Be open to risk: There will be ambiguity in the information you collect and possibly ambiguity in the organizational hierarchy and the formal and informal power structure and at times you will not be in agreement with the consensus of opinion, but you must still make decisions, so be open to taking risks, in small steps.
Be open about values: There are clear organizational values, ethics, rules and expectations and there are also individual values, so seek to find common ground within the team on which to build
Be open in communication: Be open to input and be transparent in your communication and always check that people have understood what you intended to communicate.
Be sensitive: I have met people who have worked globally for most of their career yet have singularly failed to adapt to a multi-cultural environment or to the culture of a country that is different to their country of origin. And I have met people who have never set foot outside their home country and yet have been able to immediately adapt to a multi-cultural or new cultural environment. The sensitivity that an individual possesses enables this chameleon-like movement across borders. Take time to sense how things happen in a new environment – how people act, how things are done – and then act, as far as is acceptable to you, in accordance with this. Remember also that the people you are working with may also have done their cultural homework and decide to act in a way that is more in keeping with your cultural norms.
The Pressures of Moving to a Global Role
Pressure to perform: You may never have worked in a global context before, so in addition to having a wider remit, a diverse team and if a physical move is involved, the distractions of not yet having properly settled in to the new country, you are conscious that there is a target to achieve. Be patient with yourself and be aware of the behaviours that you want to draw on to make this move a success. If your boss has not experienced a global move or not lived in a similar country, then also share the experience so that he or she is aware of the challenges.
Fear of the unknown: If you have not worked with the team before, you are venturing into the unknown and have to navigate through the cultural differences. It is natural to have some concern about the unknown, but it is also natural to be curious and as a leader to welcome a challenge. If you can take some time to familiarize yourself with the culture(s), and mentally prepare yourself for how you want to be and how you want to be perceived, all the better. If you are a senior leader, although you may not know your team, your reputation may precede you. Take that into account, as you will want to show some flexibility whilst maintaining your authenticity.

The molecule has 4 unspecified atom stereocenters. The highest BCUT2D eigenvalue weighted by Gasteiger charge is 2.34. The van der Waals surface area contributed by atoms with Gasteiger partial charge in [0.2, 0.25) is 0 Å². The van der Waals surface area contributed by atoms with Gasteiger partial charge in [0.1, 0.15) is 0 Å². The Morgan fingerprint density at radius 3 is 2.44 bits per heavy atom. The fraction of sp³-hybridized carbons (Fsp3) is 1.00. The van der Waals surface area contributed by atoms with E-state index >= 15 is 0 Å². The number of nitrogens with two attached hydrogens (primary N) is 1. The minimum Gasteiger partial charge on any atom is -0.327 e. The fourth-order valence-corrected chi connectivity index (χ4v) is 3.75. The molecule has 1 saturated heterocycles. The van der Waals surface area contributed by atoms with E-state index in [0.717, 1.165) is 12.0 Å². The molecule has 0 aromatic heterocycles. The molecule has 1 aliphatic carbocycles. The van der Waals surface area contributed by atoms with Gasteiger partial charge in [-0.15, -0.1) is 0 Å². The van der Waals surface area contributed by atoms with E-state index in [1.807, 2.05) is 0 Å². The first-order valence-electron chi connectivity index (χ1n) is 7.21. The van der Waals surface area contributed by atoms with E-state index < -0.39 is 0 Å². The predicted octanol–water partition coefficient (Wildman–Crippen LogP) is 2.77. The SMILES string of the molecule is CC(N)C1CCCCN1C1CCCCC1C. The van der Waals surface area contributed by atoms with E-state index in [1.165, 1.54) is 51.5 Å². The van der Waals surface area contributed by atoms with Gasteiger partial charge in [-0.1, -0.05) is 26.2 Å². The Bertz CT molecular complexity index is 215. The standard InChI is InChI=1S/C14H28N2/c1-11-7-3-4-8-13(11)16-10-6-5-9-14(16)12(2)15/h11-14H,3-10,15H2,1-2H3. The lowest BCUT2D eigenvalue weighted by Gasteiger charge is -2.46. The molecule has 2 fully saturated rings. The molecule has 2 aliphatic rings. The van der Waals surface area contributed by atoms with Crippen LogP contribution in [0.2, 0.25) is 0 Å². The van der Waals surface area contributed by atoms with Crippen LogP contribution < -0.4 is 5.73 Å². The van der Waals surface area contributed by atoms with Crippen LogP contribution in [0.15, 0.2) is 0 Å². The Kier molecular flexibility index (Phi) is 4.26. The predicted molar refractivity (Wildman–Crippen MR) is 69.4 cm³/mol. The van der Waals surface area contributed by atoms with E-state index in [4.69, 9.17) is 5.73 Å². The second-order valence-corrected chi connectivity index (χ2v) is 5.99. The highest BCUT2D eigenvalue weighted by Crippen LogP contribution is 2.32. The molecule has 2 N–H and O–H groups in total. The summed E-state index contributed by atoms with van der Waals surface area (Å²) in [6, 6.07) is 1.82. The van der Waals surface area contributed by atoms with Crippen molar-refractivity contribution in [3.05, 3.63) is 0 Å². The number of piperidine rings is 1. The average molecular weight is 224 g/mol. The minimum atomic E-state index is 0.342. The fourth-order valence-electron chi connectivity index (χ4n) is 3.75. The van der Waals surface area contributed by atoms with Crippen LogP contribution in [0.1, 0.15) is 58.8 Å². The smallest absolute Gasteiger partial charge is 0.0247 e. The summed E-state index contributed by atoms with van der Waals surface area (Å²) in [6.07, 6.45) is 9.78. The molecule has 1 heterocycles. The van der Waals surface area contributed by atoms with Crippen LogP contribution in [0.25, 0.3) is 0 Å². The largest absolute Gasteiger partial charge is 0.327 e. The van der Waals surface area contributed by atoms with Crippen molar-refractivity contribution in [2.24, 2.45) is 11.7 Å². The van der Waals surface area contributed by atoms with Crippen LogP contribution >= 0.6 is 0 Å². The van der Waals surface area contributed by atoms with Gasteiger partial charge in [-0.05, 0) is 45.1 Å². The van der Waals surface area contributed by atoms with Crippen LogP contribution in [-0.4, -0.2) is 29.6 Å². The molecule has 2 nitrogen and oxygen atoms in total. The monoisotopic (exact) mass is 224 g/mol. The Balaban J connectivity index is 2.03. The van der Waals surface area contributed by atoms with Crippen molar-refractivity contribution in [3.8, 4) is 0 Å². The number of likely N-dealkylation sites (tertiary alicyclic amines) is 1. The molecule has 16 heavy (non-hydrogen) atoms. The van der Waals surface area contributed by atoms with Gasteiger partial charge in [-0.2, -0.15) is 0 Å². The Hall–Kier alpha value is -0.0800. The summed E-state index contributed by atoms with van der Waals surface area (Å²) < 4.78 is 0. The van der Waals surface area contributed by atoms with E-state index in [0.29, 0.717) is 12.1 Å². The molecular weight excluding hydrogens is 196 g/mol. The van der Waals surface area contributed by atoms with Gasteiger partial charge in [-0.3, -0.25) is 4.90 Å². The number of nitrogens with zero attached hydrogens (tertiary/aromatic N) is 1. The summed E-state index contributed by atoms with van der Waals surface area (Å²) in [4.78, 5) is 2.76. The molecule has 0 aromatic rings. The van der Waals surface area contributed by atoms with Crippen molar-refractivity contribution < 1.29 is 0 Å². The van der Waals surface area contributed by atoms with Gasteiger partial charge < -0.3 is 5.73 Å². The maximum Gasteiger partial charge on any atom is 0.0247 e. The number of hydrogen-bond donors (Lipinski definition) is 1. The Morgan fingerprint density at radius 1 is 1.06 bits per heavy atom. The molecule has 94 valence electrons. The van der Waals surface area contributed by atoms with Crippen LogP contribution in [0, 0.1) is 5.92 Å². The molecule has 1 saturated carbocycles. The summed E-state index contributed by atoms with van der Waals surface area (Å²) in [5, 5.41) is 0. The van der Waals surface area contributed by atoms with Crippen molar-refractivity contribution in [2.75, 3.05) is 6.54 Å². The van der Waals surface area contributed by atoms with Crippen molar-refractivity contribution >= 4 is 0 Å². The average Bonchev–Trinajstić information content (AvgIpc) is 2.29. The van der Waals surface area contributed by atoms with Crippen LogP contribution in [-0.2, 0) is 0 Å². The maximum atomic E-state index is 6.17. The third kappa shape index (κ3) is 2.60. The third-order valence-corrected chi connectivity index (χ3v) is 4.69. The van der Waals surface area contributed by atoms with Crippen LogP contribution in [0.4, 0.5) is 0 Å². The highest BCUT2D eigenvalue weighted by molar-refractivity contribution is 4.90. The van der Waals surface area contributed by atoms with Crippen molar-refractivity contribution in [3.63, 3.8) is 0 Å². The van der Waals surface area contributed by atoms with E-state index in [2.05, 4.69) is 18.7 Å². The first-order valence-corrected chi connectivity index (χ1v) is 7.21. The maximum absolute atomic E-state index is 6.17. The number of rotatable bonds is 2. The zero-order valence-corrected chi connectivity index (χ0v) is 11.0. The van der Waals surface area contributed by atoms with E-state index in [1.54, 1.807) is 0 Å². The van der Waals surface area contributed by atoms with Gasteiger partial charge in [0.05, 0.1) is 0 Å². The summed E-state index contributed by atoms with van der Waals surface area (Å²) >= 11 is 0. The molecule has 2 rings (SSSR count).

Practicalities of a physical move: Be aware of how a move will affect all aspects of your life and how you will minimize the possible pain and maximize the upside. This relates to:
Family: Preparation for the family, the spouse, children and family pet--how best can they be supported during the transition period. Are there support groups in the new country for foreigners? Does your embassy help people settle in? Which school will your children attend? How long will it take to find an apartment? What do you need to pack for the first three months until your container arrives? Are you leaving any dependent relatives behind and how will they manage in your absence? There is a lot of planning that goes into a global move, so think ahead.
Support: Moving is one of the most stressful things you can do. Where will you get support during this time? Can friends help relieve the pressure? Do you need to get to the gym to wind down or have some alone time to rejuvenate? Whatever you or your family members need to do to stay calm and capable, make sure you take the time out for this.
Finances: Consider financial matters, whether that be in terms of mortgage commitments at home, investments, cost of schools and loss of spousal income, be sure you know how your finances will be affected.
Stress: Whilst you should think ahead, note that you can only manage how you are during the move to a new country. You cannot manage the speed at which your container arrives, the availability of suitable housing or the time it takes to open a bank account. So focus on what is within your control and let go of what isn’t! As you can no doubt imagine, that is easier said than done.
Moving to a new global role is an opportunity to appreciate diversity, grow in experience and gain awareness of your behavioural strengths as you further grow in your career. So, enjoy the challenge and have a fantastic move.